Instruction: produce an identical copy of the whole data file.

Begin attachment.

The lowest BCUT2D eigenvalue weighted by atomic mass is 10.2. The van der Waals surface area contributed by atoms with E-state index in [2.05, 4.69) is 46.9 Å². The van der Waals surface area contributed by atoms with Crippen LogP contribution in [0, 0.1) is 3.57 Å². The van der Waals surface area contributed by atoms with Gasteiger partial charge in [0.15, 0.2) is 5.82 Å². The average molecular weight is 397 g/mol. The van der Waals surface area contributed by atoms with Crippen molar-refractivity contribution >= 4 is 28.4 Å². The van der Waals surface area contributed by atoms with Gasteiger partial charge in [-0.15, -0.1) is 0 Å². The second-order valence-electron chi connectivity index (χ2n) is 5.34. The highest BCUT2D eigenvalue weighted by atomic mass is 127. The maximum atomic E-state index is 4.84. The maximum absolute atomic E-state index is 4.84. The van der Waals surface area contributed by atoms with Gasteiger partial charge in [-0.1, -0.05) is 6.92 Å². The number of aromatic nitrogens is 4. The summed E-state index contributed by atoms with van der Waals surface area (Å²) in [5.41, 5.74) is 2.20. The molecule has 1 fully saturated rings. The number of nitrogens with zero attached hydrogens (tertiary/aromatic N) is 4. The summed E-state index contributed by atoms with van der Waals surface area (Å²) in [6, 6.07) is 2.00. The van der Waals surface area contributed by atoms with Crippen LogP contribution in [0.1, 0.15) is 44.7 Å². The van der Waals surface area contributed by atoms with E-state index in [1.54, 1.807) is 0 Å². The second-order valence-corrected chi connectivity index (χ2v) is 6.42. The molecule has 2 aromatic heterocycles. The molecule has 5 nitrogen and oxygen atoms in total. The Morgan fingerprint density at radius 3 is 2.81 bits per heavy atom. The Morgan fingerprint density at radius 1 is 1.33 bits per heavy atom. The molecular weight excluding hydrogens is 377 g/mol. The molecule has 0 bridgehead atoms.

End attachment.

The lowest BCUT2D eigenvalue weighted by atomic mass is 10.2. The van der Waals surface area contributed by atoms with E-state index in [2.05, 4.69) is 46.9 Å². The van der Waals surface area contributed by atoms with Crippen LogP contribution in [0, 0.1) is 3.57 Å². The van der Waals surface area contributed by atoms with Gasteiger partial charge in [0.15, 0.2) is 5.82 Å². The average molecular weight is 397 g/mol. The van der Waals surface area contributed by atoms with Crippen molar-refractivity contribution >= 4 is 28.4 Å². The van der Waals surface area contributed by atoms with Gasteiger partial charge in [-0.15, -0.1) is 0 Å². The second-order valence-electron chi connectivity index (χ2n) is 5.34. The highest BCUT2D eigenvalue weighted by atomic mass is 127. The maximum atomic E-state index is 4.84. The maximum absolute atomic E-state index is 4.84. The van der Waals surface area contributed by atoms with Gasteiger partial charge in [-0.1, -0.05) is 6.92 Å². The number of aromatic nitrogens is 4. The summed E-state index contributed by atoms with van der Waals surface area (Å²) in [5.41, 5.74) is 2.20. The molecule has 1 fully saturated rings. The number of nitrogens with zero attached hydrogens (tertiary/aromatic N) is 4. The summed E-state index contributed by atoms with van der Waals surface area (Å²) in [6, 6.07) is 2.00. The van der Waals surface area contributed by atoms with Crippen LogP contribution in [0.1, 0.15) is 44.7 Å². The van der Waals surface area contributed by atoms with E-state index in [1.54, 1.807) is 0 Å². The second-order valence-corrected chi connectivity index (χ2v) is 6.42. The molecule has 2 aromatic heterocycles. The molecule has 5 nitrogen and oxygen atoms in total. The Morgan fingerprint density at radius 3 is 2.81 bits per heavy atom. The Morgan fingerprint density at radius 1 is 1.33 bits per heavy atom. The molecular weight excluding hydrogens is 377 g/mol. The molecule has 0 bridgehead atoms.